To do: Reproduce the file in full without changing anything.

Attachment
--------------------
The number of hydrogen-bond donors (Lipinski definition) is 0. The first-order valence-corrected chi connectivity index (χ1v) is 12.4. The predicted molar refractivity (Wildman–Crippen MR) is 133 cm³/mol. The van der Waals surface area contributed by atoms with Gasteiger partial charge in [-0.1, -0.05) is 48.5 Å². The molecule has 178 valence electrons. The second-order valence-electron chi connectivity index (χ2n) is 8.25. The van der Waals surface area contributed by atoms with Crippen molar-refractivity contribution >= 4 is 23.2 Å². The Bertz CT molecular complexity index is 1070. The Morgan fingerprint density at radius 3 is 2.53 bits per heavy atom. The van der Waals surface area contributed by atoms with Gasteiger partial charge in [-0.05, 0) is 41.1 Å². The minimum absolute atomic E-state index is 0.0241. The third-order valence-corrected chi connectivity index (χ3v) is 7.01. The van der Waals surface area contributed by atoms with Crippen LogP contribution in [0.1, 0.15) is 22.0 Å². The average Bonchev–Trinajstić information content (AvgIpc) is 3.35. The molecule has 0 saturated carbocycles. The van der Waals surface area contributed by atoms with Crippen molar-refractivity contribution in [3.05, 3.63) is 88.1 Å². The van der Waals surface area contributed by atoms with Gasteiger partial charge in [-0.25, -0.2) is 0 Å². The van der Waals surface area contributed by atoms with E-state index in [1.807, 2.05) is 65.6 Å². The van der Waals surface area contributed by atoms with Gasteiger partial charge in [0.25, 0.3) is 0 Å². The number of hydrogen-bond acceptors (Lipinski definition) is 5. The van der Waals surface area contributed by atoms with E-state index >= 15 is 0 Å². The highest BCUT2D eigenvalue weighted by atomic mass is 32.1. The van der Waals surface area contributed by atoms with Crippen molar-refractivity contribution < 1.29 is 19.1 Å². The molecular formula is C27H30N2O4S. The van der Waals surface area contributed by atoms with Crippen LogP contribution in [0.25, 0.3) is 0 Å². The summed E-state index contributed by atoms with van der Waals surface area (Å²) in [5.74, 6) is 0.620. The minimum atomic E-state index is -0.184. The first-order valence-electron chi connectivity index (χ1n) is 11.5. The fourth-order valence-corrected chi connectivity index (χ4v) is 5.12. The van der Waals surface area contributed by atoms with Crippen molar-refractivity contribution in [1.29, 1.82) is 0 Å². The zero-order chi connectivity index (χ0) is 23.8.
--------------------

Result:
The number of hydrogen-bond donors (Lipinski definition) is 0. The first-order valence-corrected chi connectivity index (χ1v) is 12.4. The predicted molar refractivity (Wildman–Crippen MR) is 133 cm³/mol. The van der Waals surface area contributed by atoms with Gasteiger partial charge in [-0.1, -0.05) is 48.5 Å². The molecule has 178 valence electrons. The second-order valence-electron chi connectivity index (χ2n) is 8.25. The van der Waals surface area contributed by atoms with Crippen molar-refractivity contribution >= 4 is 23.2 Å². The Bertz CT molecular complexity index is 1070. The Morgan fingerprint density at radius 3 is 2.53 bits per heavy atom. The van der Waals surface area contributed by atoms with Gasteiger partial charge in [-0.05, 0) is 41.1 Å². The minimum absolute atomic E-state index is 0.0241. The third-order valence-corrected chi connectivity index (χ3v) is 7.01. The van der Waals surface area contributed by atoms with Crippen LogP contribution in [0.1, 0.15) is 22.0 Å². The average Bonchev–Trinajstić information content (AvgIpc) is 3.35. The molecule has 0 saturated carbocycles. The van der Waals surface area contributed by atoms with Crippen molar-refractivity contribution in [3.05, 3.63) is 88.1 Å². The van der Waals surface area contributed by atoms with Gasteiger partial charge in [-0.25, -0.2) is 0 Å². The van der Waals surface area contributed by atoms with E-state index in [1.807, 2.05) is 65.6 Å². The van der Waals surface area contributed by atoms with Gasteiger partial charge in [0.25, 0.3) is 0 Å². The number of hydrogen-bond acceptors (Lipinski definition) is 5. The van der Waals surface area contributed by atoms with E-state index >= 15 is 0 Å². The highest BCUT2D eigenvalue weighted by atomic mass is 32.1. The van der Waals surface area contributed by atoms with Crippen molar-refractivity contribution < 1.29 is 19.1 Å². The molecular formula is C27H30N2O4S. The van der Waals surface area contributed by atoms with Crippen LogP contribution in [0.25, 0.3) is 0 Å². The summed E-state index contributed by atoms with van der Waals surface area (Å²) in [5.74, 6) is 0.620. The minimum atomic E-state index is -0.184. The first-order valence-electron chi connectivity index (χ1n) is 11.5. The fourth-order valence-corrected chi connectivity index (χ4v) is 5.12. The van der Waals surface area contributed by atoms with Crippen molar-refractivity contribution in [1.29, 1.82) is 0 Å². The zero-order chi connectivity index (χ0) is 23.8.